At last a piece of good news. Mayor of London Sadiq Khan has finally withdrawn support for the proposed Garden Bridge across the River Thames, effectively killing the project. After a report by a committee of MPs earlier this month said the bridge should be scrapped, any other decision on the part of the mayor would have been just the latest in a series of scandalous decisions wasting yet more public money on this vanity project.

I have been among those opposed to the bridge from early on. Anyone who knows the South Bank will know that it is already usually packed with people, given that it is home to many attractions such as the Royal Festival Hall, the National Theatre, the Hayward Gallery, the London Eye and the Aquarium, not to mention numerous restaurants. The last thing this area needs is another tourist attraction, and tourist attraction is exactly what this so-called bridge was. It wasn’t to be built in an area that needed a new bridge: there are two bridges nearby, and the northern end would land at Temple which is a quiet area where law firms are based, not so popular with visitors. The bridge would be privately owned, cycling would not be permitted, it would be closed at night, and could be closed in the daytime for private functions. Many people were also upset that it would block views across the river to St Paul’s Cathedral.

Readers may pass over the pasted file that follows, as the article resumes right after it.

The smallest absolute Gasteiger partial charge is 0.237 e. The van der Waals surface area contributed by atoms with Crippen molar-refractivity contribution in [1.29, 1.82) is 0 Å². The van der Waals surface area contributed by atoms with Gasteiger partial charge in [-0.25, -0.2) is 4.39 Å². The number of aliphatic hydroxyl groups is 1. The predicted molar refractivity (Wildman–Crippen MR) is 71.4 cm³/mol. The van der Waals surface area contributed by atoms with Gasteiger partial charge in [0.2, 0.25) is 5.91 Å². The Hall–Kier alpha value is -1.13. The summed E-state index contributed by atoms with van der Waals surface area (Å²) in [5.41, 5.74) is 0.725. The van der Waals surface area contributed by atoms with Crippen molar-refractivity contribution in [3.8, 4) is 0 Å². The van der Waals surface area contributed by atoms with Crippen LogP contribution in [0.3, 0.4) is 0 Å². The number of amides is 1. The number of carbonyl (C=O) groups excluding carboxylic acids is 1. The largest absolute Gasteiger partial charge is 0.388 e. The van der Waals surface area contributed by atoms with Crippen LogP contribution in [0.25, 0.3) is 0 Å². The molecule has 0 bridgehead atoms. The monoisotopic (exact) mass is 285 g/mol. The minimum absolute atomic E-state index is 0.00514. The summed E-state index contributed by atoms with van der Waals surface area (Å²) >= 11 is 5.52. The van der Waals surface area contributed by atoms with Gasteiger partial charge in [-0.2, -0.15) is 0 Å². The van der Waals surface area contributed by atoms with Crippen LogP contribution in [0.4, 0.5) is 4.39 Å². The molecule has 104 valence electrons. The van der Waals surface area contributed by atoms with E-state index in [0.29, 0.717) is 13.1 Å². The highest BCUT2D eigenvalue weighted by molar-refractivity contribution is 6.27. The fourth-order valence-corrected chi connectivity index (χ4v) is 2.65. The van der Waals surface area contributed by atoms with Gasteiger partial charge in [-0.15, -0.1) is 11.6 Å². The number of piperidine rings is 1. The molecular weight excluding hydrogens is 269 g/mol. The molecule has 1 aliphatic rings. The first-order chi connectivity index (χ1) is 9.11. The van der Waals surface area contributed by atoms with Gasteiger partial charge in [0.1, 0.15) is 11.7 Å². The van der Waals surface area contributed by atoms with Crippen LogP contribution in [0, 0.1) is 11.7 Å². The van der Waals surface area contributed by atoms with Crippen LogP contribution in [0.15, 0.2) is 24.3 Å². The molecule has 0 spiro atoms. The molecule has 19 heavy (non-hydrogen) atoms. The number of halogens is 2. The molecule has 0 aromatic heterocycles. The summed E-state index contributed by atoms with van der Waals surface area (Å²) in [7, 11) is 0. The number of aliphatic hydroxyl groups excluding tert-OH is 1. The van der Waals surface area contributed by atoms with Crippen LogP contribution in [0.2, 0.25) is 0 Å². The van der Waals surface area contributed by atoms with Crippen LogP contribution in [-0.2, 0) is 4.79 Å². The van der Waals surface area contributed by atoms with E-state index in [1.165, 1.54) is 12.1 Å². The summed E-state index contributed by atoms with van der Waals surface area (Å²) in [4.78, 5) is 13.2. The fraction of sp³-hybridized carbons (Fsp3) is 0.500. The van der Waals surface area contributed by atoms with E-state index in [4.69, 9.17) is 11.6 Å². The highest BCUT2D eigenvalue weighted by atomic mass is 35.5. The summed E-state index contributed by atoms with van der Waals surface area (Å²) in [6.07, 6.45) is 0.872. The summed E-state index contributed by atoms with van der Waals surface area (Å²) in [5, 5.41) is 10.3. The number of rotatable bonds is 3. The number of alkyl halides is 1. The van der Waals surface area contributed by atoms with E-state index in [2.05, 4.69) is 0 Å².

Trees with blue and white lights on the South Bank. Photo by Marco Marini on Flickr, CC BY-NC-SA 2.0 licence

Trees with blue and white lights on the South Bank. Photo by Marco Marini on Flickr, CC BY-NC-SA 2.0 licence

My main objection was to the damage it would do to the South Bank. If you walk east from the Royal Festival Hall, you soon come to an area where the riverside walk widens out. This is a welcome breather from where it is rammed full of tourists closer to the London Eye, and offers an opportunity to enjoy strolling along the river for a short distance with slightly more space. This part of the path is lined on both sides by mature trees which are strung with blue and white lights, making it equally appealing at night. This is just the area where the southern end of the bridge would have “landed”. Indeed, the so-called Garden Bridge would have resulted in the felling of many mature trees, and in their place would have been a concrete building housing 350 square metres of commercial space.

The bridge would have spoilt one of the most pleasant stretches of the South Bank. I’m glad it will no longer go ahead. What needs to happen now is that the people who have allowed £40 million of public money to be spent on this project before any construction had even started need to be investigated, starting with former mayor Boris Johnson.

It’s not that a garden bridge is a bad idea in itself. This was simply the wrong place, and the way the design was chosen was verging on the corrupt. (Anyone who just knows Thomas Heatherwick for his work on the 2012 Olympic cauldron might do well to consider his contribution to the 2002 Commonwealth Games.) Why not construct a garden bridge somewhere that actually needs a bridge, and could do with the extra footfall a new attraction will bring?